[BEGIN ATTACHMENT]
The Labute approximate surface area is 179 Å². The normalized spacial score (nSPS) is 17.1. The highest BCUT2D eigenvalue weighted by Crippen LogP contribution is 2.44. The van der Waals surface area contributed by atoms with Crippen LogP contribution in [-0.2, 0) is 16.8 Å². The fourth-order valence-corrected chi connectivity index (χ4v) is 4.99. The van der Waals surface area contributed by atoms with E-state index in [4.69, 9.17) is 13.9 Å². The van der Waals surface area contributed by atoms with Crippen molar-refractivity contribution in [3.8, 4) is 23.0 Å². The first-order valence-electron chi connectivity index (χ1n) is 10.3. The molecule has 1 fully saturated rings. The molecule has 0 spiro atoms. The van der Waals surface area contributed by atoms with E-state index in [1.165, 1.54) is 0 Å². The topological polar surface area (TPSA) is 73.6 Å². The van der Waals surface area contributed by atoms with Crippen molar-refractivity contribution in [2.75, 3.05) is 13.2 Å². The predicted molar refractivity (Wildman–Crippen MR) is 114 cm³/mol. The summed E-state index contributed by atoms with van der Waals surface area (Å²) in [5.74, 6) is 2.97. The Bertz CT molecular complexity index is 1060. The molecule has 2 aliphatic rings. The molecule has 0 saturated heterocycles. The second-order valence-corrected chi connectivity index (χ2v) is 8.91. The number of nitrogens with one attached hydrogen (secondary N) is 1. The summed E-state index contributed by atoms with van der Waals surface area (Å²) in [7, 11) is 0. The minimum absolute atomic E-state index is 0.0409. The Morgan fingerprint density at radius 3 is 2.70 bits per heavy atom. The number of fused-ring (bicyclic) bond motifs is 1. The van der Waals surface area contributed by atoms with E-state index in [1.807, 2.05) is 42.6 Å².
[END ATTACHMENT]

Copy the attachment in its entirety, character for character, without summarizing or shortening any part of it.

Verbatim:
The Labute approximate surface area is 179 Å². The normalized spacial score (nSPS) is 17.1. The highest BCUT2D eigenvalue weighted by Crippen LogP contribution is 2.44. The van der Waals surface area contributed by atoms with Crippen LogP contribution in [-0.2, 0) is 16.8 Å². The fourth-order valence-corrected chi connectivity index (χ4v) is 4.99. The van der Waals surface area contributed by atoms with E-state index in [4.69, 9.17) is 13.9 Å². The van der Waals surface area contributed by atoms with Crippen molar-refractivity contribution in [3.8, 4) is 23.0 Å². The first-order valence-electron chi connectivity index (χ1n) is 10.3. The molecule has 1 fully saturated rings. The molecule has 0 spiro atoms. The van der Waals surface area contributed by atoms with E-state index in [1.165, 1.54) is 0 Å². The topological polar surface area (TPSA) is 73.6 Å². The van der Waals surface area contributed by atoms with Crippen molar-refractivity contribution in [2.75, 3.05) is 13.2 Å². The predicted molar refractivity (Wildman–Crippen MR) is 114 cm³/mol. The summed E-state index contributed by atoms with van der Waals surface area (Å²) in [5.74, 6) is 2.97. The Bertz CT molecular complexity index is 1060. The molecule has 2 aliphatic rings. The molecule has 0 saturated heterocycles. The second-order valence-corrected chi connectivity index (χ2v) is 8.91. The number of nitrogens with one attached hydrogen (secondary N) is 1. The summed E-state index contributed by atoms with van der Waals surface area (Å²) in [7, 11) is 0. The minimum absolute atomic E-state index is 0.0409. The Morgan fingerprint density at radius 3 is 2.70 bits per heavy atom. The number of fused-ring (bicyclic) bond motifs is 1. The van der Waals surface area contributed by atoms with E-state index in [1.807, 2.05) is 42.6 Å².